Landlords beware: your tenants’ illegal activities can leave you liable to some stiff penalties.
Canada’s Criminal Code and most provinces’ legal codes contain prescriptions for forfeiture of the proceeds of crime, a way to confiscate any property believed to be the result or instrument of criminal activity.
Examples would include a house containing a marijuana grow-op, or a car purchased with money made from selling the drug.
It’s meant as a measure to make crime unprofitable, keep the money from funding future crime, and possibly compensate victims.
But it doesn’t just impact the people committing the crimes. It can also be a punishing blow for landlords whose tenants are involved in something shady.
In one example, a British Columbia property owner paid a steep price when his tenants were caught running marijuana grow-ops in his rental homes. He had to forfeit two of his three rental properties and an additional $24,000 in collected rent, since the cash was judged as the proceeds of the operation.
In some cases, landlords have faced forfeiture simply because tenants were paying rent with money gained through criminal activity.
What is civil forfeiture?
Civil forfeiture is like a lawsuit against the property owner. Instead of prosecuting them, the Crown is suing them to gain control of whatever assets it suspects are the proceeds of crime.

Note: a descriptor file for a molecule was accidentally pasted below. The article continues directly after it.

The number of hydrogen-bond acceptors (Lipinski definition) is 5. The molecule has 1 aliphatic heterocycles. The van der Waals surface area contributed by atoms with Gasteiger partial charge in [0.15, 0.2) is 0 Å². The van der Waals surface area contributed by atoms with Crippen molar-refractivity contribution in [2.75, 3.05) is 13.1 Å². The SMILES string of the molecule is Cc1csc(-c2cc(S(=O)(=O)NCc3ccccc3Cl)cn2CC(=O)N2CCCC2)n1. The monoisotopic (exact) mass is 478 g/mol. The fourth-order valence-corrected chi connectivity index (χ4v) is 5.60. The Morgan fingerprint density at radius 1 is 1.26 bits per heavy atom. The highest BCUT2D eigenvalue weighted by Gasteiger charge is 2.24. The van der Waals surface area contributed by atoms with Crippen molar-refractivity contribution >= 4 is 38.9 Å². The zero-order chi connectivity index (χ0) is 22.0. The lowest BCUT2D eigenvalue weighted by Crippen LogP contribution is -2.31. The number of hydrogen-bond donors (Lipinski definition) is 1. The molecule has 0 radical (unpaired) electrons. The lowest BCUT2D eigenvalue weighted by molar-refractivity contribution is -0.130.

These cases rest on a “balance of probability,” which means the Crown only has to show that it’s more likely than not that the assets are the proceeds of crime.
Forfeiture can still occur even if charges were dropped, or not laid at all.
Some jurisdictions are exploring ways to redefine civil forfeiture to make it a stronger deterrent. In one Ontario case, the Attorney General aimed to seize a man’s sailboat after he allegedly operated it while drunk. Nobody was injured due to his actions, so the boat wouldn’t be sold to compensate a victim, and it was not obtained through the proceeds of crime. Rather, the idea is just to impose a harsh penalty to make a potential repeat offender think twice.
Despite those broad powers and punishing penalties, the Supreme Court of Canada has upheld civil forfeiture, so a landlord can only do their best to ensure a tenant isn’t breaking the law. Careful screening of prospective tenants and regular property inspections are just a couple of ways you can protect your interests and show you’ve done your due diligence in case your province’s forfeiture office comes knocking.